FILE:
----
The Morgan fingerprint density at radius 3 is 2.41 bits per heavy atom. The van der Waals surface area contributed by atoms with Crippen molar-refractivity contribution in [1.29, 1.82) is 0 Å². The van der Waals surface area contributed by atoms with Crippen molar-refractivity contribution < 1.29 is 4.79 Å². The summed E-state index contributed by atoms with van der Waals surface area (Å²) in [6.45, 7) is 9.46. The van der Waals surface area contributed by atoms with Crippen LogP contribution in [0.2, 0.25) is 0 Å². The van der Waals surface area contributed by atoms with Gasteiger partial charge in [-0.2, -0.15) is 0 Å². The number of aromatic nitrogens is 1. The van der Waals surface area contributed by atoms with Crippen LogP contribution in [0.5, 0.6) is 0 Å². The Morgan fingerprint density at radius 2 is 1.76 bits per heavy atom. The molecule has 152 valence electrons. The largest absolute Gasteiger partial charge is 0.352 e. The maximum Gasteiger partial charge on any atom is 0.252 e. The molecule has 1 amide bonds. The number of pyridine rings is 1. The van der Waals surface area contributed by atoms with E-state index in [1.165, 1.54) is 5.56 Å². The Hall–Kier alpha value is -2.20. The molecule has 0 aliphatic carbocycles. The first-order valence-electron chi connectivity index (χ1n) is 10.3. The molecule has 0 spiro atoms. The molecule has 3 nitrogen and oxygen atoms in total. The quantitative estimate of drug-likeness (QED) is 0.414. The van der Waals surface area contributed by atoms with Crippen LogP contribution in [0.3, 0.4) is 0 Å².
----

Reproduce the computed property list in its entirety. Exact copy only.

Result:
The Morgan fingerprint density at radius 3 is 2.41 bits per heavy atom. The van der Waals surface area contributed by atoms with Crippen molar-refractivity contribution in [1.29, 1.82) is 0 Å². The van der Waals surface area contributed by atoms with Crippen molar-refractivity contribution < 1.29 is 4.79 Å². The summed E-state index contributed by atoms with van der Waals surface area (Å²) in [6.45, 7) is 9.46. The van der Waals surface area contributed by atoms with Crippen LogP contribution in [0.2, 0.25) is 0 Å². The van der Waals surface area contributed by atoms with Gasteiger partial charge in [-0.2, -0.15) is 0 Å². The number of aromatic nitrogens is 1. The van der Waals surface area contributed by atoms with Crippen LogP contribution in [0.5, 0.6) is 0 Å². The Morgan fingerprint density at radius 2 is 1.76 bits per heavy atom. The molecule has 152 valence electrons. The largest absolute Gasteiger partial charge is 0.352 e. The maximum Gasteiger partial charge on any atom is 0.252 e. The molecule has 1 amide bonds. The number of pyridine rings is 1. The van der Waals surface area contributed by atoms with E-state index in [1.165, 1.54) is 5.56 Å². The Hall–Kier alpha value is -2.20. The molecule has 0 aliphatic carbocycles. The first-order valence-electron chi connectivity index (χ1n) is 10.3. The molecule has 0 spiro atoms. The molecule has 3 nitrogen and oxygen atoms in total. The quantitative estimate of drug-likeness (QED) is 0.414. The van der Waals surface area contributed by atoms with Crippen LogP contribution in [0.3, 0.4) is 0 Å².